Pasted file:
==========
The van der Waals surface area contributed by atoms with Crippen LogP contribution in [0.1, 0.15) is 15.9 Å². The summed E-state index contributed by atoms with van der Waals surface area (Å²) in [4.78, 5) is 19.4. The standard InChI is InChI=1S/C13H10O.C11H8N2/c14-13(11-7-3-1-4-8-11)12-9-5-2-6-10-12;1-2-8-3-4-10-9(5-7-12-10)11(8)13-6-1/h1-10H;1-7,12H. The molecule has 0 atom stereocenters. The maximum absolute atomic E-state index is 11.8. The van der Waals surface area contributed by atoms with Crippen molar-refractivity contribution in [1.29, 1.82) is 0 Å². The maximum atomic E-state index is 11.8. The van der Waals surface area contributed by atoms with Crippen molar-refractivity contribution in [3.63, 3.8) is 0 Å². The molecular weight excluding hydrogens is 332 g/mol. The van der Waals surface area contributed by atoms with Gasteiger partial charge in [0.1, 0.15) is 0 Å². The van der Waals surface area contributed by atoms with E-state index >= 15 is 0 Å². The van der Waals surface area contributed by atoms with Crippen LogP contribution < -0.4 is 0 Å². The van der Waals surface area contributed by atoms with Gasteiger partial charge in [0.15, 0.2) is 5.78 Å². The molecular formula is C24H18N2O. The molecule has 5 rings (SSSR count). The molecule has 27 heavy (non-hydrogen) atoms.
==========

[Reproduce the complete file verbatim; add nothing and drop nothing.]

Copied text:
The van der Waals surface area contributed by atoms with Crippen LogP contribution in [0.1, 0.15) is 15.9 Å². The summed E-state index contributed by atoms with van der Waals surface area (Å²) in [4.78, 5) is 19.4. The standard InChI is InChI=1S/C13H10O.C11H8N2/c14-13(11-7-3-1-4-8-11)12-9-5-2-6-10-12;1-2-8-3-4-10-9(5-7-12-10)11(8)13-6-1/h1-10H;1-7,12H. The molecule has 0 atom stereocenters. The maximum absolute atomic E-state index is 11.8. The van der Waals surface area contributed by atoms with Crippen molar-refractivity contribution in [1.29, 1.82) is 0 Å². The maximum atomic E-state index is 11.8. The van der Waals surface area contributed by atoms with Crippen molar-refractivity contribution in [3.63, 3.8) is 0 Å². The molecular weight excluding hydrogens is 332 g/mol. The van der Waals surface area contributed by atoms with Gasteiger partial charge in [0.1, 0.15) is 0 Å². The van der Waals surface area contributed by atoms with E-state index >= 15 is 0 Å². The van der Waals surface area contributed by atoms with Crippen LogP contribution < -0.4 is 0 Å². The van der Waals surface area contributed by atoms with Gasteiger partial charge in [0.15, 0.2) is 5.78 Å². The molecular formula is C24H18N2O. The molecule has 5 rings (SSSR count). The molecule has 27 heavy (non-hydrogen) atoms.